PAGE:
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Spread of diseases in farmed animals shown using social network analysis

Date:
January 26, 2017
Source:
PLOS
Summary:
Researchers have shown that looking at movements of operators and vehicles between farms in the same way we look at contacts in social networks can help explain the spread of dangerous infectious diseases of livestock, such as foot-and-mouth disease and avian influenza. This research can contribute to the development of more accurate tools for predicting the spread of livestock diseases and may help implement more effective biosecurity measures in farms.
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Researchers have shown that looking at movements of operators and vehicles between farms in the same way we look at contacts in social networks can help explain the spread of dangerous infectious diseases of livestock, such as foot-and-mouth disease and avian influenza. This research, published in PLOS Computational Biology, can contribute to the development of more accurate tools for predicting the spread of livestock diseases and may help implement more effective biosecurity measures in farms.

The study, produced by Dr Gianluigi Rossi from the Istituto Zooprofilattico Sperimentale della Lombardia e dell'Emilia Romagna and colleagues, have shown that the network of contacts originated from on-farm visits by veterinarians in dairy farms of Northern Italy displays hidden features that cannot be detected by simply looking at the frequency of visits and unveils patterns of infection otherwise unexplained. The authors discovered that veterinarians' movements produce an unexpectedly large number of potentially infectious contacts between farms that can quickly spread dangerous livestock diseases.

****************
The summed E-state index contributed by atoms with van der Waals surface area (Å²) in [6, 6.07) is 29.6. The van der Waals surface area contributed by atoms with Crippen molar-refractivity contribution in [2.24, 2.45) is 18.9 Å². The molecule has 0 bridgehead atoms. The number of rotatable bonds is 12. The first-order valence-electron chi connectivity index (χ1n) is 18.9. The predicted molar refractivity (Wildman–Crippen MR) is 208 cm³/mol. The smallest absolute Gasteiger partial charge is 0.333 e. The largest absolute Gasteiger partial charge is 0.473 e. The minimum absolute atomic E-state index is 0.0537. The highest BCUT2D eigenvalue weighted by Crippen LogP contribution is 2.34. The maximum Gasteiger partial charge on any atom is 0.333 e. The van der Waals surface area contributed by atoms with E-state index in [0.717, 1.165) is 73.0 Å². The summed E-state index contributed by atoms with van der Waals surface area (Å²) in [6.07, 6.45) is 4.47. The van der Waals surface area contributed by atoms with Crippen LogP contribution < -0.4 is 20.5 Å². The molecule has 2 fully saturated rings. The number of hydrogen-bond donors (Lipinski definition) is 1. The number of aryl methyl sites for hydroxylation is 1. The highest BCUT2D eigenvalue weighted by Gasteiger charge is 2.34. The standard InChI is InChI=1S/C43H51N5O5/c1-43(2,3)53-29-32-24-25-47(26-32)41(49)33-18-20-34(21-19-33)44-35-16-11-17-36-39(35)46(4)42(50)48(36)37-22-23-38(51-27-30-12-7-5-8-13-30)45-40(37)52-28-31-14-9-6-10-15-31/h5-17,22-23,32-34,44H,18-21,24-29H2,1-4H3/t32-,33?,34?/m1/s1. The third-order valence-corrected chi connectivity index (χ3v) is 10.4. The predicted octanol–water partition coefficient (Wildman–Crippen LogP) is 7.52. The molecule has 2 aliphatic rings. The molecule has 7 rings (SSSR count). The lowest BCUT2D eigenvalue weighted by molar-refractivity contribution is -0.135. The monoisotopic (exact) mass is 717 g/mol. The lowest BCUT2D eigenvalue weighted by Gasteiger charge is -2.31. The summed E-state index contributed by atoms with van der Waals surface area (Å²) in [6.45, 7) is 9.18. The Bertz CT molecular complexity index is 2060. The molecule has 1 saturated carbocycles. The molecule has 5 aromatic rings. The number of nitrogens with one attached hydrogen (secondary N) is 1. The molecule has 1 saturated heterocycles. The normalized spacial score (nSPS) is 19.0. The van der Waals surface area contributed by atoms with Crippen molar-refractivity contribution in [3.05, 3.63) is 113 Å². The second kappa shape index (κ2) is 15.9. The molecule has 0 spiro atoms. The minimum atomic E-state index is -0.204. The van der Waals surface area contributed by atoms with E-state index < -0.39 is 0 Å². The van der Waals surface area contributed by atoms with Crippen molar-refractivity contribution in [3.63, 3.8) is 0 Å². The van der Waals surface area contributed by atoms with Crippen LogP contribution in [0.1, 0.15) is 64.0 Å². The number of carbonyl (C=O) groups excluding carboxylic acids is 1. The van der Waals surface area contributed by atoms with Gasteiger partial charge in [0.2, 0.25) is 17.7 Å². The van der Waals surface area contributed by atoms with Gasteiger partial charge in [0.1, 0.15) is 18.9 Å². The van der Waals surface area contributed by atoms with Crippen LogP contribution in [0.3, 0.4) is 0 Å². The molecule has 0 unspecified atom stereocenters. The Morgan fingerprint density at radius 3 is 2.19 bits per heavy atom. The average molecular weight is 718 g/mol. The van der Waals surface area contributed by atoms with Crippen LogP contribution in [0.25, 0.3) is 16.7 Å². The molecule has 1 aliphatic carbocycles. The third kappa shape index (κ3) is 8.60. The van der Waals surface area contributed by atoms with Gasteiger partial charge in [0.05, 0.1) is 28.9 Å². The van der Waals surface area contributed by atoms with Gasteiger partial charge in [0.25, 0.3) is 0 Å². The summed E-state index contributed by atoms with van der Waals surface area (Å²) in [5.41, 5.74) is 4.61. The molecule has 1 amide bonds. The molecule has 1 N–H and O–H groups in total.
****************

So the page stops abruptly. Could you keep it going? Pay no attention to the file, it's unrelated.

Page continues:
The research, made possible by the availability of high-resolution data in space and time on veterinarian movements in the study area, shed light on the actual significance of operator movements in disease spread, a still poorly understood topic due to the highly diverse and complex nature of such movements and to privacy issues in data collection.

The researchers compared the role of veterinarian movements on diseases spread with those of animal exchange between farms, which is recognized as the most effective transmission route for livestock infectious diseases. They found that co-occurrence of operator movements and animal exchanges is synergistic, largely amplifying the potential for disease propagation. The study shows how multilayer network analysis substantially improves the way diseases spread can be described, thus contributing to their control.


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Journal Reference:

  1. Gianluigi Rossi, Giulio A. De Leo, Stefano Pongolini, Silvano Natalini, Luca Zarenghi, Matteo Ricchi, Luca Bolzoni. The Potential Role of Direct and Indirect Contacts on Infection Spread in Dairy Farm Networks. PLOS Computational Biology, 2017; 13 (1): e1005301 DOI: 10.1371/journal.pcbi.1005301

Cite This Page:

PLOS. "Spread of diseases in farmed animals shown using social network analysis." ScienceDaily. ScienceDaily, 26 January 2017. <www.sciencedaily.com/releases/2017/01/170126142828.htm>.
PLOS. (2017, January 26). Spread of diseases in farmed animals shown using social network analysis. ScienceDaily. Retrieved May 24, 2017 from www.sciencedaily.com/releases/2017/01/170126142828.htm
PLOS. "Spread of diseases in farmed animals shown using social network analysis." ScienceDaily. www.sciencedaily.com/releases/2017/01/170126142828.htm (accessed May 24, 2017).

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